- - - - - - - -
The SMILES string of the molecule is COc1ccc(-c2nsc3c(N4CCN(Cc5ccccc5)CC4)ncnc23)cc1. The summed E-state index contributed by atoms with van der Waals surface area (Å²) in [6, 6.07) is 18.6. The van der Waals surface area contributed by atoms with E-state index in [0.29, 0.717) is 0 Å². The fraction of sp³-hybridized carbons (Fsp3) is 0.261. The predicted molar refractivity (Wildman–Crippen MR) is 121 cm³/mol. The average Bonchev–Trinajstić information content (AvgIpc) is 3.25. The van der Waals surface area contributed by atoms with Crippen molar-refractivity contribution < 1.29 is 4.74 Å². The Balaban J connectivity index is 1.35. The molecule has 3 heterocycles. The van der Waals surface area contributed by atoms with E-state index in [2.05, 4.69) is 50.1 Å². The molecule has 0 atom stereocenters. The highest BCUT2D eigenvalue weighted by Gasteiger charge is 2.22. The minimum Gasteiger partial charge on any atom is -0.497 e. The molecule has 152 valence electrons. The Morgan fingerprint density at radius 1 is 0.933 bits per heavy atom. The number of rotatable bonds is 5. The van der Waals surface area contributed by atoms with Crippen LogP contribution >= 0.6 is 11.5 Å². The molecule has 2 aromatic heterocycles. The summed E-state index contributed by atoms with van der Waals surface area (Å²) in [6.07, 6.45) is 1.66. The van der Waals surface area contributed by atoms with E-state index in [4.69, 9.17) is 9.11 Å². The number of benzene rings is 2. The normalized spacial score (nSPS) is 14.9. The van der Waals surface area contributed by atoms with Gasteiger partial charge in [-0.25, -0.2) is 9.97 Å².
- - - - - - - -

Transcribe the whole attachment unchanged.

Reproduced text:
The SMILES string of the molecule is COc1ccc(-c2nsc3c(N4CCN(Cc5ccccc5)CC4)ncnc23)cc1. The summed E-state index contributed by atoms with van der Waals surface area (Å²) in [6, 6.07) is 18.6. The van der Waals surface area contributed by atoms with E-state index in [0.29, 0.717) is 0 Å². The fraction of sp³-hybridized carbons (Fsp3) is 0.261. The predicted molar refractivity (Wildman–Crippen MR) is 121 cm³/mol. The average Bonchev–Trinajstić information content (AvgIpc) is 3.25. The van der Waals surface area contributed by atoms with Crippen molar-refractivity contribution < 1.29 is 4.74 Å². The Balaban J connectivity index is 1.35. The molecule has 3 heterocycles. The van der Waals surface area contributed by atoms with E-state index in [2.05, 4.69) is 50.1 Å². The molecule has 0 atom stereocenters. The highest BCUT2D eigenvalue weighted by Gasteiger charge is 2.22. The minimum Gasteiger partial charge on any atom is -0.497 e. The molecule has 152 valence electrons. The Morgan fingerprint density at radius 1 is 0.933 bits per heavy atom. The number of rotatable bonds is 5. The van der Waals surface area contributed by atoms with Crippen LogP contribution >= 0.6 is 11.5 Å². The molecule has 2 aromatic heterocycles. The summed E-state index contributed by atoms with van der Waals surface area (Å²) in [6.07, 6.45) is 1.66. The van der Waals surface area contributed by atoms with E-state index in [4.69, 9.17) is 9.11 Å². The number of benzene rings is 2. The normalized spacial score (nSPS) is 14.9. The van der Waals surface area contributed by atoms with Gasteiger partial charge in [-0.25, -0.2) is 9.97 Å².